Mislav Javor

6 Reasons Why F# Might Be The Coolest Language You've Never Heard Of


Ever heard of C#? Of course you have.

The Microsoft-made Java/C based language is everywhere. It’s used in everything from

But, hidden in it’s shadow, there is another member of the ‘sharp’ family - F#. A functional-first, C# compatible, .NET language. And a great one at that.

Developed by Microsoft researcher Don Syme and released in it’s 1.x iteration in May 2005, F# failed to gain mainstream traction. The main reason was the dominance of curly brace syntax, object oriented languages (C++, Java, C#) through the major part of the 00’s. A contributing factor was also a general disinterest of the programming public in functional languages. Often described as purely academic in nature, functional languages are still struggling to gain traction in the software mainstream although progress is being made - mostly by adding functional features to imperative languages (notable examples being Java 8 lambdas, Rust, Swift etc…).

However, F# couldn’t be further from a purely academic language like Haskell. It’s a very concise, pragmatic language - taking the best features from object oriented, functional and imperative programming languages. Add to that, a fantastic type inference system and extremely refined type system and - to me at least - we’ve got ourselves a winner on our hands.


I’m not a seasoned F# developer - I’ve discovered it a while ago while playing around with ASP.Net for macOS and found it fascinating. That being said - I took the effort of validating the correctness of all the claims in this post

1. F# is beautifully simple and pragmatic

As we’ll see - F# is not only safe and expressive. It’s also endlessly pragmatic.

For example - you declare a variable in F# by using the let keyword

let greeting = "Hello world"

Functions, being true first-class citizens are declared in a very similar way

let createHelloWorld () =
    let hello = "hello"
    let world = "world"
    hello + " " + world

createHelloWorld ()

In this example the let keyword creates a function which takes zero arguments and returns a string. It returns "Hello world" every time it’s invoked.

Note that F# uses indentation instead of brackets to scope code. Also every statement returns a value and the last statement in the function is the return value of the function - so there is no need for a return keyword.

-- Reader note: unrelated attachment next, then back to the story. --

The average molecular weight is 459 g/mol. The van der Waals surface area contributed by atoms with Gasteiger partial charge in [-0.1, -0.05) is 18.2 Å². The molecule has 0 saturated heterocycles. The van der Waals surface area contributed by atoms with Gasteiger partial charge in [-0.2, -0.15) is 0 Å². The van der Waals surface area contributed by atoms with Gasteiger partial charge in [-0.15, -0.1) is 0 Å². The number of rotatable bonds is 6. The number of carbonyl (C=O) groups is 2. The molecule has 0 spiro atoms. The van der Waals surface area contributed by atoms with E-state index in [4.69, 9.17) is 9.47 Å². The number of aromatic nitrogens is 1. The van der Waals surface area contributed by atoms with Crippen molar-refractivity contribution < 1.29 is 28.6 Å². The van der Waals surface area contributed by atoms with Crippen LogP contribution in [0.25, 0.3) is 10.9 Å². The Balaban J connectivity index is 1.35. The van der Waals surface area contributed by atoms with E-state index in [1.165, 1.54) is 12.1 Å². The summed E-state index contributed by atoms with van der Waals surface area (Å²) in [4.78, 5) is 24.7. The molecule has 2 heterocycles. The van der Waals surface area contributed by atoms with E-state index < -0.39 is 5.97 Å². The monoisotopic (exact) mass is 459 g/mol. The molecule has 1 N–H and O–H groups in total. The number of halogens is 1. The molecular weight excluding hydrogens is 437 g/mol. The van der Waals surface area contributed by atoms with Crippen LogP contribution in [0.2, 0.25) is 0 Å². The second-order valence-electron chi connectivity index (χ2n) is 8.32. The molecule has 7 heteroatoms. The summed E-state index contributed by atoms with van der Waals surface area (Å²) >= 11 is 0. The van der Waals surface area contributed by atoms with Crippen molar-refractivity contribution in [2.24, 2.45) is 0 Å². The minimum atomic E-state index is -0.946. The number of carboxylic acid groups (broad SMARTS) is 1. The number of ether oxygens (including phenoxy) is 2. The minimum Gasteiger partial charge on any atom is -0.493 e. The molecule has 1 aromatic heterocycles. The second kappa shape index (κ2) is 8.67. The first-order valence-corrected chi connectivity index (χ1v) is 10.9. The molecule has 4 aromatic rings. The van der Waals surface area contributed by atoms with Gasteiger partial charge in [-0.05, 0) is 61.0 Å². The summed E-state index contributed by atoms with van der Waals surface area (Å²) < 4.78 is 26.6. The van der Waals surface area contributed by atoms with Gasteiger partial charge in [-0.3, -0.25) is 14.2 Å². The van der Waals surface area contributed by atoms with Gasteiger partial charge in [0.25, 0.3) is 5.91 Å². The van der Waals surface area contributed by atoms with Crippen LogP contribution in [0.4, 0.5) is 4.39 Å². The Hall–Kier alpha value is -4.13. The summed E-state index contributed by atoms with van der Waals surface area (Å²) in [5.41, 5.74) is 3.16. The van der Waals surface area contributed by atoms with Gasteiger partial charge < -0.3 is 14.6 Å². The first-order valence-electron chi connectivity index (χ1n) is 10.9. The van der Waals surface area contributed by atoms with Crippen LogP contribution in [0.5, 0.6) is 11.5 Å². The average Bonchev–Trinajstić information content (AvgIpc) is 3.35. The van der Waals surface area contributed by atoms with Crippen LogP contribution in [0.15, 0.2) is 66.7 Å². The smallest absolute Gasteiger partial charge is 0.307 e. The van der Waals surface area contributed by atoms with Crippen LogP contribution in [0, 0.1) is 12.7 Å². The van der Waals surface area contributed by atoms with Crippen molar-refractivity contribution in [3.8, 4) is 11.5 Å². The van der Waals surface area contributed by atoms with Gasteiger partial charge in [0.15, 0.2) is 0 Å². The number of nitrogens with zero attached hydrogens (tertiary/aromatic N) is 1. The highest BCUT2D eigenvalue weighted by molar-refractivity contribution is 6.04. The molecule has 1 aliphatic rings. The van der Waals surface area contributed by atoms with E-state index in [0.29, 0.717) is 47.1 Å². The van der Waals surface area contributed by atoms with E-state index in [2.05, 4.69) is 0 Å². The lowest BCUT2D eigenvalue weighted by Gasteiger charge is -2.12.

If we wanted to declare a function which takes some parameters - we’d do it like this:

let multiplyTwoNumbers x y = x * y

This creates a function called multiplyTwoNumbers which takes two parameters and returns their multiple.

You call the function by simply doing:

multiplyTwoNumbers 12 10 // returns 120

This uniform way of defining functions and variables and looking at them as being essentially the same thing has far reaching implications in how we program our code. It allows us to look at

let greeting = "Hello world"

as simply a function which takes no arguments and always evaluates to "Hello world". And that makes our code simple . Now as Clojures Rich Hickey concluded - simple doesn’t mean easy.

It might just be that it’s easier to understand functions when looking at them as being C style functions. But having functions and variables be different concepts, with differing semantics - means our underlying system is complex. It also means that any attempts to do things which naturally arise from the simple language will be very hard to do in an easy one.

2. Type inference in F# is out of this world

Dynamic languages are a breeze to code in, but are harder to maintain and often cause headaches during runtime.

Static languages enable us to inspect the correctness of our code during compile time, but they tend to be overly verbose and force developers to make all sorts of hacks to achieve desired effects.

The position of F# is, as always, the best of both worlds. Type safety without verbosity.

Let’s look at an example of a simple function

let adder x = x + 12

Now as you can see - we wrote no type annotations anywhere. But the compiler inferred that the function signature is x: Int -> Int. It inferred the return type and the parameter type just from the fact that we provided it with the number 12 which is an int literal.

We can take this even further. F# can express data holders with record types. Let’s say we define a type called Address. The syntax is pretty self-explanatory:

type Address = {
    country: string;
    city: string;
    street: string;

Now you’d imagine that we would have to explicitly instantiate the Address type in order for the compiler to know what it needs to put in a variable? Well, guess again.

let mainFlat = {
    country = "Croatia";
    city = "Zagreb";